Class IV futures were little changed this week. The Class IV market remains a disappointment for dairy producers, with September at $12.82. Fourth-quarter contracts averaged $14.31. USDA announced the August Class IV price at $12.53, down $1.23 from July and $4.21 lower than August 2019. At $19.77, August Class III was $4.77 lower than July but $2.17 higher than August 2019. After a very painful June and July, dairy producers likely won’t suffer a terribly punitive Producer Price Differential in their August milk

check, as the Class I and Class III prices were in sync last month, dramatically reducing the incentive for processors to depool.

It’s starting to feel like fall in the Midwest and the Northeast, but the West is bracing for a holiday weekend heat wave. After all the stress they endured in August, the cows will likely fare poorly. Milk yields will surely suffer. But given ample supplies of all U.S. dairy products and a rocky start to the backto-school milk season, there will be no shortage of milk.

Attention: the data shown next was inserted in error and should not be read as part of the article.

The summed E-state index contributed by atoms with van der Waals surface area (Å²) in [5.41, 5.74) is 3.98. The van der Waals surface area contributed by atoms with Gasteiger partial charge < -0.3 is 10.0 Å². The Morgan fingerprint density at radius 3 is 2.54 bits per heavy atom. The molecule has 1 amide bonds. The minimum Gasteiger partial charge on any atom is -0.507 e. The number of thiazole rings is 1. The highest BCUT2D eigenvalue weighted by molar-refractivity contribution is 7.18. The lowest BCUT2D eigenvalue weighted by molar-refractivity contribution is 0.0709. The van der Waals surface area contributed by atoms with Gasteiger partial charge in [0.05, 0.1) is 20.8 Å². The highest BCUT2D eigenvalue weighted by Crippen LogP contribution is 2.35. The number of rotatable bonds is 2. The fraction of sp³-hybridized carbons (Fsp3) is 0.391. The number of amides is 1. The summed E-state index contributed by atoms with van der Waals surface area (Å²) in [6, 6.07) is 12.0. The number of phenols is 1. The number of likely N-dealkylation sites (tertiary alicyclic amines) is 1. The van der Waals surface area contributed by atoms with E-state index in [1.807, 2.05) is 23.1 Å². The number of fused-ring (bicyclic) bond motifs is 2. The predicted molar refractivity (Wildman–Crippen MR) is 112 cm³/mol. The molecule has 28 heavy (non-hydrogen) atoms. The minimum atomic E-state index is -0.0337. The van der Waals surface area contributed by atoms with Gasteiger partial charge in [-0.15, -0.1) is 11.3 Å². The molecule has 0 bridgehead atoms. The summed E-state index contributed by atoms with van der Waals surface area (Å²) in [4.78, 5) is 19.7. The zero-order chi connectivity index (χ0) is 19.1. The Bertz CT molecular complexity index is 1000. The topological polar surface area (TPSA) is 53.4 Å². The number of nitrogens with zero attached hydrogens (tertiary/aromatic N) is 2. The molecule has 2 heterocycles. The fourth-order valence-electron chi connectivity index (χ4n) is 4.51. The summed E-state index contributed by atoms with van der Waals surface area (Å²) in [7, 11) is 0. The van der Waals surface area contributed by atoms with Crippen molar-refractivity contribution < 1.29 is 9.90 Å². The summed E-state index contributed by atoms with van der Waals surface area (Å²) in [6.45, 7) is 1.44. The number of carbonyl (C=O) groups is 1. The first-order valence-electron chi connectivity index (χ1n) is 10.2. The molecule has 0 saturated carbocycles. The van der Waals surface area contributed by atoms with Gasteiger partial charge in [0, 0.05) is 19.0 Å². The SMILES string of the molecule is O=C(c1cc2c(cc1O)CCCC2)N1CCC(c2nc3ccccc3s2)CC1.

The corn market took a small step back from last week’s highs. December corn settled at $3.58, down 1.25ȼ from last Friday. Beans continued to gain ground. November soybeans closed at $9.68, up 17.5ȼ. At $317.20, December soybean meal finished at a six-month high of $317.20 per ton, up $7.50 this week. Exporters are booking sales for new crop corn and soybeans at a steady clip, with good prospects for more given China’s growing needs for imported feed. Outside of the storm-battered fields of central Iowa, U.S. row crops are in reasonably good shape, but yield prospects continue to slip. USDA estimates that 23% of soybeans and 32% of corn are growing in areas suffering drought. Parched soils will not help U.S. crops to reach their full potential in the home stretch.

The original post can be read at:



Be the first to comment

Leave a Reply

Your email address will not be published.